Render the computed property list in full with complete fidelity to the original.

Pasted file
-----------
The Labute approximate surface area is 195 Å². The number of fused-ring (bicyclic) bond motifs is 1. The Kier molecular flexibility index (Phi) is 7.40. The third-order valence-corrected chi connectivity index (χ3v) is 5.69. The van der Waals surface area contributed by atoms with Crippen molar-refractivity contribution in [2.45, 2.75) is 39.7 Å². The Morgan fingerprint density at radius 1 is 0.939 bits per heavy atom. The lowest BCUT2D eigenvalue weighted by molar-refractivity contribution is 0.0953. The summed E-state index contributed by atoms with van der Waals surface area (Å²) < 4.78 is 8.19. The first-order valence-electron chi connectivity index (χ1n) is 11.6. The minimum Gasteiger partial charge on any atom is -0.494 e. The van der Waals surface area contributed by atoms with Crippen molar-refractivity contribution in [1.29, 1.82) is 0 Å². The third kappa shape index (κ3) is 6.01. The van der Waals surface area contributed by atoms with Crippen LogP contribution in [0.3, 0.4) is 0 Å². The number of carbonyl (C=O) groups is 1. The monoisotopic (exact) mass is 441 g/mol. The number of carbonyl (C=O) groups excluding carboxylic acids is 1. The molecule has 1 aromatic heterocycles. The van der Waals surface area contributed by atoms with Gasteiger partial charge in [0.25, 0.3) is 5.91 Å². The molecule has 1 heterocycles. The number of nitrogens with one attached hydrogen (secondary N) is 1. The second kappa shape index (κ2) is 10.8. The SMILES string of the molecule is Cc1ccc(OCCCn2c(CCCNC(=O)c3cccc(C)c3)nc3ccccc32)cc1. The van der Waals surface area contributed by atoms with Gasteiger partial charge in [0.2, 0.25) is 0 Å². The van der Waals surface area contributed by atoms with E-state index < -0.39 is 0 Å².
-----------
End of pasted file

The Labute approximate surface area is 195 Å². The number of fused-ring (bicyclic) bond motifs is 1. The Kier molecular flexibility index (Phi) is 7.40. The third-order valence-corrected chi connectivity index (χ3v) is 5.69. The van der Waals surface area contributed by atoms with Crippen molar-refractivity contribution in [2.45, 2.75) is 39.7 Å². The Morgan fingerprint density at radius 1 is 0.939 bits per heavy atom. The lowest BCUT2D eigenvalue weighted by molar-refractivity contribution is 0.0953. The summed E-state index contributed by atoms with van der Waals surface area (Å²) < 4.78 is 8.19. The first-order valence-electron chi connectivity index (χ1n) is 11.6. The minimum Gasteiger partial charge on any atom is -0.494 e. The van der Waals surface area contributed by atoms with Crippen molar-refractivity contribution in [1.29, 1.82) is 0 Å². The third kappa shape index (κ3) is 6.01. The van der Waals surface area contributed by atoms with Crippen LogP contribution in [0.3, 0.4) is 0 Å². The number of carbonyl (C=O) groups is 1. The monoisotopic (exact) mass is 441 g/mol. The number of carbonyl (C=O) groups excluding carboxylic acids is 1. The molecule has 1 aromatic heterocycles. The van der Waals surface area contributed by atoms with Gasteiger partial charge in [0.25, 0.3) is 5.91 Å². The molecule has 1 heterocycles. The number of nitrogens with one attached hydrogen (secondary N) is 1. The second kappa shape index (κ2) is 10.8. The SMILES string of the molecule is Cc1ccc(OCCCn2c(CCCNC(=O)c3cccc(C)c3)nc3ccccc32)cc1. The van der Waals surface area contributed by atoms with Gasteiger partial charge in [0.2, 0.25) is 0 Å². The van der Waals surface area contributed by atoms with E-state index < -0.39 is 0 Å².